Lawyers in California are beating the bushes to find someone who bought an iPod between 2006 and 2009, after a judge disqualified their remaining plaintiff in a class action suit and gave the lawyers until Tuesday to rustle up someone suitable.
The decade-old case turns on the fact that iPods would not play songs from rival music stores — Apple claims this was a necessary security feature, while the lawyers say it was an antitrust violation that illegally increased the price of iPods (the DRM technology in question is no longer used today).
The case is now on thin ice because both the so-called representative plaintiffs had not actually bought the iPods during the time of the controversy, which makes them ineligible to seek $350 million on behalf of all the other iPod owners who might have a case against [company]Apple[/company].
While one of the two plaintiffs withdrew voluntarily last week, the judge in the case has now struck the remaining one, Marianna Rosen of New Jersey. The judge made the decision after Apple’s sales records revealed that the two iPods in question had been purchased by her husband’s law firm.
In response, the judge gave the lawyers until Tuesday to find another representative plaintiff among the reported eight million people who bought an iPod during March of 2006 and December of 2009.
The class action lawyers claim they have a number of eligible candidates on hand. A lawyer for Apple, meanwhile, claimed the company did not want to win on a technicality related to the plaintiff.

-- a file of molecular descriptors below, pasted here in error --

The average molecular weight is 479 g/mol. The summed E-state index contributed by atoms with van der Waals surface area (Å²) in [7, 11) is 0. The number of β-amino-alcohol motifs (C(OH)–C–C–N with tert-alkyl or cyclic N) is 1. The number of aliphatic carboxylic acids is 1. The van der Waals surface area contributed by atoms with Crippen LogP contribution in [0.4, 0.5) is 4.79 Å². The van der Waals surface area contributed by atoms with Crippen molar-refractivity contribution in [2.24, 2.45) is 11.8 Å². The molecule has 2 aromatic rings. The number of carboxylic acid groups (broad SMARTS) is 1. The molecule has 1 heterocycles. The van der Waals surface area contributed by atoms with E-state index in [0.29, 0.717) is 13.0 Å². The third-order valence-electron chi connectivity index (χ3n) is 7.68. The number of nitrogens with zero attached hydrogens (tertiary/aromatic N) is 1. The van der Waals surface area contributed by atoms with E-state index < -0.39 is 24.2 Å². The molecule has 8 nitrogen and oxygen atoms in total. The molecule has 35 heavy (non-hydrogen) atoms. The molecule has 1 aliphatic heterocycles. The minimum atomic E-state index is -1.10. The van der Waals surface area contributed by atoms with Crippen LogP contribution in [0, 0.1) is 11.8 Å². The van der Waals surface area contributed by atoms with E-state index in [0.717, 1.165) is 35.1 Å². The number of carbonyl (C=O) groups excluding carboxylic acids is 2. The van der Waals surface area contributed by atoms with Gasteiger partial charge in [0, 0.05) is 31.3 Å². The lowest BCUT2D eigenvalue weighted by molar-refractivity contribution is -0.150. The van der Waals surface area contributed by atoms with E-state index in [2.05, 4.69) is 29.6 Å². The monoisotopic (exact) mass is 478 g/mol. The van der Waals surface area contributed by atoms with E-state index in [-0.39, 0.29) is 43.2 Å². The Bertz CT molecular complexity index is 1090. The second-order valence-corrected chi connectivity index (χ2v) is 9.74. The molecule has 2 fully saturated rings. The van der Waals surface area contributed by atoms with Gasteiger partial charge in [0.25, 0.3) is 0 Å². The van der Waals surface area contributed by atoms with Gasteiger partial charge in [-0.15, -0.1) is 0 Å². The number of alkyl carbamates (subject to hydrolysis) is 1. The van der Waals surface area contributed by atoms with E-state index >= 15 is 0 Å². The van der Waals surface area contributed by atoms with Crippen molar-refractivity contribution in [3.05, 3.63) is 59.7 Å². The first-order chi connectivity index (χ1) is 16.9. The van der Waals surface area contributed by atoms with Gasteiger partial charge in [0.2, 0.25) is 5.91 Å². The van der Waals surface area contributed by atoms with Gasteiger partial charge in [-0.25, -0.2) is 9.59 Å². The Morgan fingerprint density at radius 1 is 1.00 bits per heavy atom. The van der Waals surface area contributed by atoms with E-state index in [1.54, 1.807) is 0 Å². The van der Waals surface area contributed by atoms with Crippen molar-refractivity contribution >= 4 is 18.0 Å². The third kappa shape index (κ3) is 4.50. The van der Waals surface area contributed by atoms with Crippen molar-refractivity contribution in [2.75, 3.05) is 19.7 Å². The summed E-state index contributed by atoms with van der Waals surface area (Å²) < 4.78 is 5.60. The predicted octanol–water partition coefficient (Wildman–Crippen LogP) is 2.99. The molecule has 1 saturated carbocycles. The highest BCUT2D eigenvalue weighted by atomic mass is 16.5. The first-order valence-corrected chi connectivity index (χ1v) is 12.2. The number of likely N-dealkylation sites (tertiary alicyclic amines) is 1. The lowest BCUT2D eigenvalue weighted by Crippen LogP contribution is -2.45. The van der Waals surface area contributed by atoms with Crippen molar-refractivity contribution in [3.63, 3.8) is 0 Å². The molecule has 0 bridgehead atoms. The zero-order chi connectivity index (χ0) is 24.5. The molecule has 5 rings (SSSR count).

“We were not thrilled with this. We want to win this case on the merits, and we think we’re going to,” the lawyer told the judge.
If the lawyers are able to find a replacement plaintiff in time, it means the case will again center on whether Apple’s decision to allow the iPod to play only songs from the iTunes store and from CDs was a legitimate security measure, or if it was instead a means to stifle competition.
Meanwhile, in a separate proceeding, various media outlets including Bloomberg filed an urgent petition with the court to release a video deposition of the late Steve Jobs, which formed a key piece of evidence in the case.
Overall, the level of interest in the case, which turns on long-abandoned technology and business practices, reflects the public’s ongoing fascination with Apple.